Perfect for families, biology students or animal lovers, Mexico’s lands, seas and forests contain a variety of animal life. While traditional zoos, aquariums and dolphin encounters attract tourists, more natural animal-based attractions include whale watching and sea turtle migration/education. A diverse country, Mexico has over 700 known species of reptiles.
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With its large land size and miles of coastal areas, Mexico has the distinction of being the leader of reptilian biodiversity. Amphibians tend to be found in smaller numbers in Mexico but still number almost 300 known species. Being the most bio-diverse country for reptiles, Mexico is one of the Top 12 countries for having a biologically diverse population of amphibians and mammals.
Jungles, deserts, forests and beach areas are home to Mexico’s over 430 known species of mammals. This includes many endangered or protected mammals like the jaguar and ocelot. Due to poaching, deforestation and exportation, many of these endangered animals are now protected by the Mexican government. In fact, over 2,500 amphibians, birds, mammals, reptiles and sea life are currently under protection.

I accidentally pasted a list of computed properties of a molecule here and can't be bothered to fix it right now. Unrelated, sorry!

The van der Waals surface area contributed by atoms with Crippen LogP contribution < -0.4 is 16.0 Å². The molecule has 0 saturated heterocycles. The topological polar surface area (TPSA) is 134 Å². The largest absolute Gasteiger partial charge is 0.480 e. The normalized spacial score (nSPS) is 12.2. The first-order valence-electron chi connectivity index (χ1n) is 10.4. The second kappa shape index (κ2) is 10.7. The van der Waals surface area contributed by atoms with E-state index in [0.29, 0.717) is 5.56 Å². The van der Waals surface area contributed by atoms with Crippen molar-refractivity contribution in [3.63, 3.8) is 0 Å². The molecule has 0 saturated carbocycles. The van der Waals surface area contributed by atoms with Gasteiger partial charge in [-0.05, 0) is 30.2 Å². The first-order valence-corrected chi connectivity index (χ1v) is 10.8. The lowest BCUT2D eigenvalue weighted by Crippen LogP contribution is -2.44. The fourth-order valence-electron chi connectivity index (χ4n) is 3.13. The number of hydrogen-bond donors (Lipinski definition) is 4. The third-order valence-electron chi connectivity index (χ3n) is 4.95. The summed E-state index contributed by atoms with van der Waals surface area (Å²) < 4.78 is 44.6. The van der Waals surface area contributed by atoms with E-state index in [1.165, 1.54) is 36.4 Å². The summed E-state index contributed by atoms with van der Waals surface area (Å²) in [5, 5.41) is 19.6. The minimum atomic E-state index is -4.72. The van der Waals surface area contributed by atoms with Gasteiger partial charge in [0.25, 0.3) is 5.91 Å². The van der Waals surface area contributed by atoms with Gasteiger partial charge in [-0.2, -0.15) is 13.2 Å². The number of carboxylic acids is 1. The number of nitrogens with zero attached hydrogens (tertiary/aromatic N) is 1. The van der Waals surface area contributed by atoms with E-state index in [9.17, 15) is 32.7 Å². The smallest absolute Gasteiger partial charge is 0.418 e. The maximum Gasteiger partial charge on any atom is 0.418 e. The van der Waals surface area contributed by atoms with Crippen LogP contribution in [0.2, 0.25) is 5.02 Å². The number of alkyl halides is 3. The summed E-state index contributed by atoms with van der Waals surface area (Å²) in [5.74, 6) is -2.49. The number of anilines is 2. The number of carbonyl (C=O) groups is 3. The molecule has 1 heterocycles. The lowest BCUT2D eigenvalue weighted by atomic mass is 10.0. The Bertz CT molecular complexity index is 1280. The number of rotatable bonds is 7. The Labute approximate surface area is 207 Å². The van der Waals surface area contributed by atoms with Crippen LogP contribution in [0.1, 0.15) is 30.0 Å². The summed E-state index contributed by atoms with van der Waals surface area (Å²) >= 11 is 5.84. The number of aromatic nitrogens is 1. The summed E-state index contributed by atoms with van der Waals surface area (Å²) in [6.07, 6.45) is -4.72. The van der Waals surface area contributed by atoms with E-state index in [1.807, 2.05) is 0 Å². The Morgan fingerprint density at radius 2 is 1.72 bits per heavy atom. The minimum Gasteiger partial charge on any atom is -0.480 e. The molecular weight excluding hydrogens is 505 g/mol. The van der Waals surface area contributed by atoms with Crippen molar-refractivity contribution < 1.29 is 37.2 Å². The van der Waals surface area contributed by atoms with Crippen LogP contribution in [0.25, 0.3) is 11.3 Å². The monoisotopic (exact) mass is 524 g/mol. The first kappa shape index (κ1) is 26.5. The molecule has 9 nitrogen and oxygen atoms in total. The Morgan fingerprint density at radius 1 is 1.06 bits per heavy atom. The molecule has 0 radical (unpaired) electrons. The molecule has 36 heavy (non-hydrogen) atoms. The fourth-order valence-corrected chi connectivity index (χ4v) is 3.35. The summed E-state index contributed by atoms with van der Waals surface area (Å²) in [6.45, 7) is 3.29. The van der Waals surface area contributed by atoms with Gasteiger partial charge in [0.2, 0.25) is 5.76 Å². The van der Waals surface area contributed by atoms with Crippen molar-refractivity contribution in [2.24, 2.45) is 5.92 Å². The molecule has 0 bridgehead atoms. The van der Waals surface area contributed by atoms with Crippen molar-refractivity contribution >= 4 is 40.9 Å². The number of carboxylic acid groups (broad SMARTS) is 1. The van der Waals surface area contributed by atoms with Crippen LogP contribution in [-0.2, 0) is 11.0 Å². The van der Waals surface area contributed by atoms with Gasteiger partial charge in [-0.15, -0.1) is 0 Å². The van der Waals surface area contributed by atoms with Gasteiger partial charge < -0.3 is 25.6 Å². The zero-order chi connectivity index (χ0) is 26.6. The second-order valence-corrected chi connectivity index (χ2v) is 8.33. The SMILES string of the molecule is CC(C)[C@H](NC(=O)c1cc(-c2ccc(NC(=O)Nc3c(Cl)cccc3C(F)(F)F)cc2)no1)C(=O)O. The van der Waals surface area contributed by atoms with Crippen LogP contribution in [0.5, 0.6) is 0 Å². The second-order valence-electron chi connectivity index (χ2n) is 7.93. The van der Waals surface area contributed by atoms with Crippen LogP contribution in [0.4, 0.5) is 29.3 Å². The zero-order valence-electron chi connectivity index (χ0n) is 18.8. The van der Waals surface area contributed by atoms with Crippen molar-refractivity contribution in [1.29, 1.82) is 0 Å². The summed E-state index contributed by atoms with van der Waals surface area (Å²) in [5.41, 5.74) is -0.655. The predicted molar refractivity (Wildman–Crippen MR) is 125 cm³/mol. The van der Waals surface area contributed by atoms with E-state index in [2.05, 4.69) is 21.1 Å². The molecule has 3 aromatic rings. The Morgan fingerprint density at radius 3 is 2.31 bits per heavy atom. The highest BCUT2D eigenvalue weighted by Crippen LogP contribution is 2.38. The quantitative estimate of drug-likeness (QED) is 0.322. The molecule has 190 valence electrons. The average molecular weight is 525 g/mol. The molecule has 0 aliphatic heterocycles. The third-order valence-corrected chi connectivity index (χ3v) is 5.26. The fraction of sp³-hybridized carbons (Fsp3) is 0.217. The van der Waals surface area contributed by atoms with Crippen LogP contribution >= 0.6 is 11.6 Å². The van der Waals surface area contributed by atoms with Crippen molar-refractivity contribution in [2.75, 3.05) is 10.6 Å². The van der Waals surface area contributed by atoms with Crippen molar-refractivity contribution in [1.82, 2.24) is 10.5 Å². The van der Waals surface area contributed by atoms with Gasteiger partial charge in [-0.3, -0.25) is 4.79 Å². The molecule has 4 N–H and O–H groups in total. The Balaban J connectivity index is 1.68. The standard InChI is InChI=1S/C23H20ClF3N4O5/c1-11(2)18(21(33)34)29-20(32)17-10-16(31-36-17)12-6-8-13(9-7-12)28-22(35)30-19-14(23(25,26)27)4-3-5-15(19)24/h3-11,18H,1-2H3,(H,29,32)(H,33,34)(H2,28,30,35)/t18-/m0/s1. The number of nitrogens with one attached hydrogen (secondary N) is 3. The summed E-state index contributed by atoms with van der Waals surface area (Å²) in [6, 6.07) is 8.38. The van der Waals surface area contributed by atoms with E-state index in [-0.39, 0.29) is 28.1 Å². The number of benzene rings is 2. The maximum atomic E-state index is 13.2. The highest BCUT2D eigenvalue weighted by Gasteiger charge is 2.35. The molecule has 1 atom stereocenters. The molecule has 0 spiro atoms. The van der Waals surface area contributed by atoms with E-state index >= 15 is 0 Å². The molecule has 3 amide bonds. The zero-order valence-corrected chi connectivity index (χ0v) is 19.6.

Travelers interested in visiting a protected plant and animal area can take advantage of Mexico’s 64 National Parks, 17 naturally-preserved animal sanctuaries and 34 biospheres. Many of these areas are found in the Yucatan Peninsula’s rainforest areas. Plants and animals here are protected but due to deforestation practices, are in danger of becoming extinct. When entering a park area, always remember avoid picking flowers and plants, or handle any animal life. Since there are thousands of plant and animal species protected, it is advisable to maintain a “hands-off” policy to protect both visitor and possible protected species.
Fortunately, visitors can plan many of their animal activities based on migration and animal behavior patterns. A nighttime excursion will allow for the viewing of nocturnal mammals while winter, daytime coastal visitors may be fortunate enough to view whale migrations. Wildlife in Mexico!